I bought a computer motherboard and it’s been crashing. I’m trying to figure out what’s wrong, by recording how long the computer is up before it crashes. The sampling has been completed, and it’s pretty obvious that one of the RAM sticks is not working with this motherboard.
If you haven’t been reading this series, here are the past posts in this Crashing RAM drama:
- Crashing Computer from Ebay. Cleaning Out the Dust from the CPU Cooler.
- Crashing Computer. Underclocking to Improve Stability. Adding New Thermal Grease.
- Crashing Computer. Swapping RAM Slots.
- Crashing Computer. RAM Testing Coverage Matrix.
- Crashing Computer, Troubleshooting RAM: Partial Samples from the Tests.
I found the problem pretty early on, but decided to go forward with collecting data for all the configurations. Here are the results.
I altered the coloring a little bit. Green means the computer didn’t crash for more than one hour. Yellow means the computer didn’t crash, but the session was short, so, it’s not really a good sample. Red means it crashed before one hour. Light orange (peach) means it crashed, but ran at least an hour.
Obviously, the A stick is not compatible with this motherboard. I hesitate to say “bad” because it was working fine in the old motherboard.
The B stick seems to work fine, save one crash in slot 4.
When both sticks are installed, the crashes dominate, but there are also these orange blocks, indicating long runs before crashing. There are some deceptively long sessions in there, like the first session with A2B3, and A2B4. If you’re not recording the crashes carefully, you could find yourself pretty confused.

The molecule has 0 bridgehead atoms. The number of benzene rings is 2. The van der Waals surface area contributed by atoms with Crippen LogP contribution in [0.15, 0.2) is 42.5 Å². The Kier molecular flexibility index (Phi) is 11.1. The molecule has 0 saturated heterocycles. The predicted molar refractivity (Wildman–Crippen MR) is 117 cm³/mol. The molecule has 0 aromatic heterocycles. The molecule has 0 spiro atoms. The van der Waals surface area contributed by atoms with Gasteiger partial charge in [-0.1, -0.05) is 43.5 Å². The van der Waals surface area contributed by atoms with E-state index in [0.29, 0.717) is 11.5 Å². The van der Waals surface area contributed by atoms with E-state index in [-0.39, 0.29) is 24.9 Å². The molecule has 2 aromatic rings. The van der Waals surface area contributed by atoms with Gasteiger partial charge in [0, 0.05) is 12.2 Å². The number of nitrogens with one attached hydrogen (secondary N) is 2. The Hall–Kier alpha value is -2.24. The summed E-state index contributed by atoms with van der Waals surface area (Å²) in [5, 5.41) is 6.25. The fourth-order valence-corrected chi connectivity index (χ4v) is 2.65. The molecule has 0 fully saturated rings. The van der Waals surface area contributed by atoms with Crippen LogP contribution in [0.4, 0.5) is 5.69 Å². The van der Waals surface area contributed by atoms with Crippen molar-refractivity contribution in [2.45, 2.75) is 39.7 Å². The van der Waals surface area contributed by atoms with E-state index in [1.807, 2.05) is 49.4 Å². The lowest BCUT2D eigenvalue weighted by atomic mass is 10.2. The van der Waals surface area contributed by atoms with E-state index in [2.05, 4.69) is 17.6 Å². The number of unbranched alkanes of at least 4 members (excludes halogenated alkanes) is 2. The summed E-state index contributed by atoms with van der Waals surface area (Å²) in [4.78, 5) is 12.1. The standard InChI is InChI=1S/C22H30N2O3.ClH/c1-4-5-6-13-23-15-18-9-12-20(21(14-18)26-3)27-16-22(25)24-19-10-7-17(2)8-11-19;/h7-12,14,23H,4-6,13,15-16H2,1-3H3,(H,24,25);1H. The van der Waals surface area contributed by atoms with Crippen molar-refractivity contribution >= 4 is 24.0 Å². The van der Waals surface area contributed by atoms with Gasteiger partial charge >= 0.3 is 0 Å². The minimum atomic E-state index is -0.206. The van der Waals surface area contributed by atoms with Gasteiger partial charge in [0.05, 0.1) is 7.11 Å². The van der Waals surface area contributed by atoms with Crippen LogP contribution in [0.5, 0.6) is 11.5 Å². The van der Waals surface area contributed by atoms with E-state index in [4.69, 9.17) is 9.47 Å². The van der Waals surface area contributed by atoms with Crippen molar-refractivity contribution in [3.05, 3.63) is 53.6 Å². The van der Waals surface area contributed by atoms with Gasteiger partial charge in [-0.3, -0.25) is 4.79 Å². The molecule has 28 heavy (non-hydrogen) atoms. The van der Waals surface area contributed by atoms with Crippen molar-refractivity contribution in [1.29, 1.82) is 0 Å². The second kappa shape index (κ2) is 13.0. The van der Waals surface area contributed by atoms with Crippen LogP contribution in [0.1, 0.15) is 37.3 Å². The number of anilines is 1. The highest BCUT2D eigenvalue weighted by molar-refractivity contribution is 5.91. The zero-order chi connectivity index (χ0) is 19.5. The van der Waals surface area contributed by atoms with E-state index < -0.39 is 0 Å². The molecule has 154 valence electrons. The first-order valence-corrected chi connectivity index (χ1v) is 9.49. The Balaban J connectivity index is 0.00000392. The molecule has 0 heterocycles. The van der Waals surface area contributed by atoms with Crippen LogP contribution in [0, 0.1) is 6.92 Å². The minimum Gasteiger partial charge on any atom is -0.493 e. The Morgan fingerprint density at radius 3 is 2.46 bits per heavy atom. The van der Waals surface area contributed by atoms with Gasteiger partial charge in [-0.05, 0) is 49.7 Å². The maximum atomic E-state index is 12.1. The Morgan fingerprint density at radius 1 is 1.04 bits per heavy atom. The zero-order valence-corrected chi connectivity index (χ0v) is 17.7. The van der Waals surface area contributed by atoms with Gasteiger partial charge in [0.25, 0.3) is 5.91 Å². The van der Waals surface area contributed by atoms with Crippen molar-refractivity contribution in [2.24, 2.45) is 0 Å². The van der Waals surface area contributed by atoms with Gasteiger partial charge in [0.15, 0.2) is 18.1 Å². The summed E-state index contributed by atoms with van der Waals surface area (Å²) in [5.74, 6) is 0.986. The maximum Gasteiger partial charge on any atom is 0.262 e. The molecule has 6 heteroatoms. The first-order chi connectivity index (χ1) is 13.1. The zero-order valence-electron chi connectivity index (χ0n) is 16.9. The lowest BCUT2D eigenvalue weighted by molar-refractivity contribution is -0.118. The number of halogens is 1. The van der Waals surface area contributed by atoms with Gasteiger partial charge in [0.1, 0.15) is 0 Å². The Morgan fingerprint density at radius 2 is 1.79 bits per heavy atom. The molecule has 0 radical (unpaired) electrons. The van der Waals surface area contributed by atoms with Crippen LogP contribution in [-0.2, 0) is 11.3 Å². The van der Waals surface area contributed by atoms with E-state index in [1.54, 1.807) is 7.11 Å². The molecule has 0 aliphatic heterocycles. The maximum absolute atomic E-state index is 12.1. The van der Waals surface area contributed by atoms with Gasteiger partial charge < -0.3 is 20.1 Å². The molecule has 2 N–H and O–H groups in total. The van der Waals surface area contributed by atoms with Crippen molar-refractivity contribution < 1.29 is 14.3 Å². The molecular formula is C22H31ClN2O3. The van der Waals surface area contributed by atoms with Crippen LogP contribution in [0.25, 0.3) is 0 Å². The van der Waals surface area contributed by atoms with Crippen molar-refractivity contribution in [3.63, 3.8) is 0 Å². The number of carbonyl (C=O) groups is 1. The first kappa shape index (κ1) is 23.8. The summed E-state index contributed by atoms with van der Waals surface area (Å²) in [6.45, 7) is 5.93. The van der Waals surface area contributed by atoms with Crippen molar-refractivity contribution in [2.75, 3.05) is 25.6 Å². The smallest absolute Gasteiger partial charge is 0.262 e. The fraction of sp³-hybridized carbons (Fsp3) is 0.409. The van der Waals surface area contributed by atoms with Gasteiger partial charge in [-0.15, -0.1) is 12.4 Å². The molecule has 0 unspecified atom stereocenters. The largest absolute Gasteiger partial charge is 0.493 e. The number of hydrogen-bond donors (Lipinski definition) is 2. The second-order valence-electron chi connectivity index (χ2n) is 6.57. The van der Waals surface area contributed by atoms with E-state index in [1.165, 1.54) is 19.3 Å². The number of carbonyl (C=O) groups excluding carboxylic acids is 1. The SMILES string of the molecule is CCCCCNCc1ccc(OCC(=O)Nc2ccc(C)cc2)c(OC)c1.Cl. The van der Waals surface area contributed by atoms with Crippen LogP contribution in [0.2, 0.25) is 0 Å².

This implies something: if you’re testing RAM, test each stick independently. Install each stick in each slot, and boot to test.
It’s OK to go to virtual memory, too. It means you’re use each byte of memory (or almost). When both sticks were installed, stability improved: maybe the computer didn’t use the problematic parts of the memory chips for a long time.
It’s also important to record the data on paper. Don’t use the computer, unless you have software that records the crashes for you.
The Colors on the RAM Configurations
I added colors to the combinations, in the left column. I didn’t really do this right, but basically, if the row was red, it was colored red. Same for green. Rows with a mix of colors got dark yellow, which I called “olive”.
I thought maybe this would help identify patterns with problems related to slots. I didn’t see anything immediately, so I did a little count of slots and colors:
I don’t think there are enough samples to come to any conclusions. Aggregating all the data for each row into a color value hides information. It really destroys information, so color isn’t the right feature to count. Grouping by slot, but not by memory stick also hid information, so I don’t think this short report produced any real knowledge. (I did, however, choose to use slot 3 instead of 1 or 4. This was superstition in operation.)
To get more info, I should probably write software to track the crashes, and also break out the meta-information about cold starts and shutdowns into their own fields.
I would do a little more work on this, but I’m tired, and I just reconfigured the computer to use the B memory stick in slot 3, so I am no longer crashing. That was the goal, and writing this blog post was the goal. So, “the end” with this post.
TL;DR: test your RAM one stick at a time. If anyone asks why, show them this article.🔥3 views